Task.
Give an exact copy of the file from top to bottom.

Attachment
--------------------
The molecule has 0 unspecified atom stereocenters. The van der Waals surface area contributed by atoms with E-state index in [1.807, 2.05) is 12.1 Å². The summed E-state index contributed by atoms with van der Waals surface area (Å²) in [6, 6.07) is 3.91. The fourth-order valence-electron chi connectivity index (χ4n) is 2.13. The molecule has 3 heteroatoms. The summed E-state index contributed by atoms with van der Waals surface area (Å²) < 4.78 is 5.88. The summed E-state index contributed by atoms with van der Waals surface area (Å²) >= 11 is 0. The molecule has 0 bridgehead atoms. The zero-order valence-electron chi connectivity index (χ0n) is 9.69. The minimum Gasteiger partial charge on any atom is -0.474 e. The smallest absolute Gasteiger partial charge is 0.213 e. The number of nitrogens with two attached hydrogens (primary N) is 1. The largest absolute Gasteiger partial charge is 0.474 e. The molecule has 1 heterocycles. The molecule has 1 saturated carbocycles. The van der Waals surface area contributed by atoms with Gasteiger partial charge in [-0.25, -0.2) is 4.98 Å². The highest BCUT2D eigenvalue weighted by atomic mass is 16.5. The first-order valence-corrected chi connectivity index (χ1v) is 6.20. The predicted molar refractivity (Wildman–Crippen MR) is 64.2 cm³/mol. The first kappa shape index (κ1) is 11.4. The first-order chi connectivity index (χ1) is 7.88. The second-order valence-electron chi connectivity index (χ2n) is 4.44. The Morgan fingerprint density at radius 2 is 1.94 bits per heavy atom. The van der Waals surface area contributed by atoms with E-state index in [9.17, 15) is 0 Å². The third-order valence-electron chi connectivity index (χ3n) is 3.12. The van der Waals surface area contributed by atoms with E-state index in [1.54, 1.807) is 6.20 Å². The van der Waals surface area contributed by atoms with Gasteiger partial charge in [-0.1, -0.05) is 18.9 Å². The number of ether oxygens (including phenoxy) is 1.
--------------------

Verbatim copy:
The molecule has 0 unspecified atom stereocenters. The van der Waals surface area contributed by atoms with E-state index in [1.807, 2.05) is 12.1 Å². The summed E-state index contributed by atoms with van der Waals surface area (Å²) in [6, 6.07) is 3.91. The fourth-order valence-electron chi connectivity index (χ4n) is 2.13. The molecule has 3 heteroatoms. The summed E-state index contributed by atoms with van der Waals surface area (Å²) < 4.78 is 5.88. The summed E-state index contributed by atoms with van der Waals surface area (Å²) >= 11 is 0. The molecule has 0 bridgehead atoms. The zero-order valence-electron chi connectivity index (χ0n) is 9.69. The minimum Gasteiger partial charge on any atom is -0.474 e. The smallest absolute Gasteiger partial charge is 0.213 e. The number of nitrogens with two attached hydrogens (primary N) is 1. The largest absolute Gasteiger partial charge is 0.474 e. The molecule has 1 heterocycles. The molecule has 1 saturated carbocycles. The van der Waals surface area contributed by atoms with Gasteiger partial charge in [-0.25, -0.2) is 4.98 Å². The highest BCUT2D eigenvalue weighted by atomic mass is 16.5. The first-order valence-corrected chi connectivity index (χ1v) is 6.20. The predicted molar refractivity (Wildman–Crippen MR) is 64.2 cm³/mol. The first kappa shape index (κ1) is 11.4. The first-order chi connectivity index (χ1) is 7.88. The second-order valence-electron chi connectivity index (χ2n) is 4.44. The Morgan fingerprint density at radius 2 is 1.94 bits per heavy atom. The van der Waals surface area contributed by atoms with E-state index in [9.17, 15) is 0 Å². The third-order valence-electron chi connectivity index (χ3n) is 3.12. The van der Waals surface area contributed by atoms with E-state index in [1.54, 1.807) is 6.20 Å². The van der Waals surface area contributed by atoms with Gasteiger partial charge in [-0.1, -0.05) is 18.9 Å². The number of ether oxygens (including phenoxy) is 1.